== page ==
2. Kim says:

    Thanks guys, in relation to the scepticism about picking leaders, what I said was that it isn’t easy, not that it is impossible.

    It needs you to know what good performance is expected to be (which you get from decent job analysis) a clear picture of the types of aptitude, ability and style that will be effective and get (and maintain) a good mix of those.

    Most jobs at the top don’t have good job analysis, they work on – this guy made billions short term (even if, were he any good he would have made billions sustainably, had a happy staff, developed a cure for cancer, produced a negative carbon footprint and had customer satisfactions scores in the high 90’s and no complaints) and he’s been lucky for a few years (under-rating the role of chance, since some people will do well for ten years or more by sheer fluke).

    Then they have no idea what abilities are needed, they reward what they’ve got, which, because the rewards and the structure are the way they are will almost invariably be the alpha male (even if, as in the case of Thatcher and possibly Merkel, they are female).

    Then they subscribe to the “great leader” myth instead of a decent team (although it is even tougher to select an effective team than a single person, it’s just the team can deal with a lot of problems the person can’t).

    As I said “trust me on this, it’s part of what I do for a living.” It would be nice to prove it with bank leaders, but there’s no point until the reward system changes along the lines I’ve described before, because even if I picked the greatest team ever, the shareholders and the competitors would get rid of them because they wouldn’t talk tough enough or make enough short term profit, and they would be a good team and not have a “great leader”, or at least, not the same one for every situation.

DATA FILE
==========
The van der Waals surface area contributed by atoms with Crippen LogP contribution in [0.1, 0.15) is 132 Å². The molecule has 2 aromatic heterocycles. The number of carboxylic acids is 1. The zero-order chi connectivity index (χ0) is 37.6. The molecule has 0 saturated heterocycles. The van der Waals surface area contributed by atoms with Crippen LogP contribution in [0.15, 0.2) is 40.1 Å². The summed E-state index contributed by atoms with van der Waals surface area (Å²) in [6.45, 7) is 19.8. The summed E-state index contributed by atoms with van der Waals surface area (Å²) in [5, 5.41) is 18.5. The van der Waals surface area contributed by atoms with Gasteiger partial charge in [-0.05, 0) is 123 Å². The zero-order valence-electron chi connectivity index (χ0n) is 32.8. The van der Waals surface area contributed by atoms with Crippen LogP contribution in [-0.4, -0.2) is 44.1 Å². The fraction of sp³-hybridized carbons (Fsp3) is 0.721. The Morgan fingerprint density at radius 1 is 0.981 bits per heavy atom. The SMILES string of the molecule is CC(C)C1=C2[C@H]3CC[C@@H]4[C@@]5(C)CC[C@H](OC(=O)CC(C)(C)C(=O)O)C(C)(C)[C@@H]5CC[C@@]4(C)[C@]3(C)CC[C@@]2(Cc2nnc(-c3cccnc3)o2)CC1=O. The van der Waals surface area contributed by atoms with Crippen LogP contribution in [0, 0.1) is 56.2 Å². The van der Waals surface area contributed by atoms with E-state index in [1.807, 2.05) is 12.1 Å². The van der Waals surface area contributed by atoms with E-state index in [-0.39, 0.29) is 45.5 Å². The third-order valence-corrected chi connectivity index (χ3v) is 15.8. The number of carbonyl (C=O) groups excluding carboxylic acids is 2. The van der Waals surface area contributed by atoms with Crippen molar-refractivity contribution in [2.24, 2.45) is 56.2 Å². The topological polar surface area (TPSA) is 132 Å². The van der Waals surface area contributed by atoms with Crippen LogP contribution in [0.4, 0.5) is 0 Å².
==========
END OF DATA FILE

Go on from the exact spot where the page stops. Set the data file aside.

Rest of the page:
1. Anonymous says:

      Kim – thanks for your latest response. I have been thinking about the BCG product matrix. Taking this as a start point surely (in my mind) one should select leaders (yes and teams) for very specific roles. For example a leader of a “dog” requires far different characteristics than those required for a “star” or “cash cow”. And then to allow them a limited life-span. So even within a finance company (for example) there is a need to address the types of “products” and select the right person for the right job – which goes back to your view on detailed job analysis and requirements.